Eggcorns and Mondegreens

I have long been a fan of quirky expressions, puns, and the like. I remember SNL performer Rich Hall‘s invention of Sniglets, words that don’t appear in the dictionary but should. Here are two examples (here is a list):

Icision (ih sih’ zhun) – n. Delicate operation performed on Neapolitan-flavored ice cream in which one entire flavor is precisely and systematically removed.

Ignoranus: A person who’s both stupid and an asshole.

Another class of words are variously called a malapropism or an eggcorn. Malaproprism (mal a propos or inappropriate) is not usually that funny (except perhaps those from Archie Bunker):

“A woman doctor is only good for women’s problems…like your groinocology.” (i.e. Gynaecology)

Eggcorns are more like puns, which are rarely thigh-slappers:

  • chickens come home to roast see roost » roast

Mondegreens, on the other hand, are funny misreadings of a phrase. The most famous is “Gladly, the cross-eyed bear” (Gladly the cross I’d bear), according to Jon Carroll, the mondegreen collector. I like the origin of the term, from Percy’s Reliques,

Ye Highlands and ye Lowlands,
Oh, where hae ye been?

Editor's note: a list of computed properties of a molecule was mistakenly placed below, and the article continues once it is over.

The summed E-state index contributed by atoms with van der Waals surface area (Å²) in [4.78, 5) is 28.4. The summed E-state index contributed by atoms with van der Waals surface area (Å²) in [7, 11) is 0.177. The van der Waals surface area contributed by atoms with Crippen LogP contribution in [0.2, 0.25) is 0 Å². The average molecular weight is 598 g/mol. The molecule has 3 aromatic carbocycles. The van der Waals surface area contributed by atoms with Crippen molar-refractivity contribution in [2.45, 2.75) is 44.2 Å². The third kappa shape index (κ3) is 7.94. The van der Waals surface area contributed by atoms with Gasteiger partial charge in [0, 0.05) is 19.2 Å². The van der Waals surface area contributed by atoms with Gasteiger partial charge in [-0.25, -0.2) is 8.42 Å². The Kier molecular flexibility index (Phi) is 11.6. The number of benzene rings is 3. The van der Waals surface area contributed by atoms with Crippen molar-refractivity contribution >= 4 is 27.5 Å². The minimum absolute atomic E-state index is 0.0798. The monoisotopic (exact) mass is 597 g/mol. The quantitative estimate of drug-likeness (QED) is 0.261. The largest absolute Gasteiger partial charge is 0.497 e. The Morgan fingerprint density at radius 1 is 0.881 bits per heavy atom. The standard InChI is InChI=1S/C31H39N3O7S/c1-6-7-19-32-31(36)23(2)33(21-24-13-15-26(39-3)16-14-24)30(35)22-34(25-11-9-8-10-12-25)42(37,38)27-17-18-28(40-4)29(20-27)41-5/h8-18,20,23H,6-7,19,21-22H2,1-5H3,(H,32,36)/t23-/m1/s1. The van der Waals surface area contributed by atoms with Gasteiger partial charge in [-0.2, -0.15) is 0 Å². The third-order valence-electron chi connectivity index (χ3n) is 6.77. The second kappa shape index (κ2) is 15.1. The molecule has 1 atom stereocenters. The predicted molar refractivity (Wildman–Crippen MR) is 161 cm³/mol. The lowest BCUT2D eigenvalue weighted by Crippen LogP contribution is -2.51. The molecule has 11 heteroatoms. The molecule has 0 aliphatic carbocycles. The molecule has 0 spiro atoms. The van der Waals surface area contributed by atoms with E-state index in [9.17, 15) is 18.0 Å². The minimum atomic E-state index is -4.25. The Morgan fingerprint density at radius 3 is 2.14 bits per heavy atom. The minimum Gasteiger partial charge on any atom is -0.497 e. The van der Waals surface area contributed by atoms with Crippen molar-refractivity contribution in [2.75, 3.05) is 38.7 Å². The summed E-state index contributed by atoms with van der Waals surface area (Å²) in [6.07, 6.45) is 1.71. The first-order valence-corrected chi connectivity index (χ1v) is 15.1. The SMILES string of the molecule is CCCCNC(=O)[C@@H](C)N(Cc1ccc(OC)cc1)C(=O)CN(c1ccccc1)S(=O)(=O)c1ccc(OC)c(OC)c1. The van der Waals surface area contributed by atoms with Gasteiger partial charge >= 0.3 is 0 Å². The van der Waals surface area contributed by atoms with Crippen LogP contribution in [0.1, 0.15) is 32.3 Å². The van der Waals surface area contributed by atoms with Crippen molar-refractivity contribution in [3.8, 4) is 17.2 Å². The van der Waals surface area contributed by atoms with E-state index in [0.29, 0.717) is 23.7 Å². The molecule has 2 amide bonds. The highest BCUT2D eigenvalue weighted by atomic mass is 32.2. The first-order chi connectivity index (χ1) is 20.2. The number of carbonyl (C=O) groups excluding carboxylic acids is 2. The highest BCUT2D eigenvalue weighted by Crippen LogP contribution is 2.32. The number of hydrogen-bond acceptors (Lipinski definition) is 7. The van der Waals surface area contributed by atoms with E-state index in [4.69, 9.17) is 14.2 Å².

They hae slain the Earl O’ Moray,
And Lady Mondegreen.

The actual words are “and laid him on the green.”

More later on the origins of curious phrases like “dead ringer.” Did it originate with the Victorian phenomenon of safety coffins which had a bell so a person inadvertently buried alive could ring it and be saved ?


Advertisements

Leave a Reply

Fill in your details below or click an icon to log in:

WordPress.com Logo

You are commenting using your WordPress.com account. Log Out / Change )

Twitter picture

You are commenting using your Twitter account. Log Out / Change )

Facebook photo

You are commenting using your Facebook account. Log Out / Change )

Google+ photo

You are commenting using your Google+ account. Log Out / Change )

Connecting to %s


%d bloggers like this: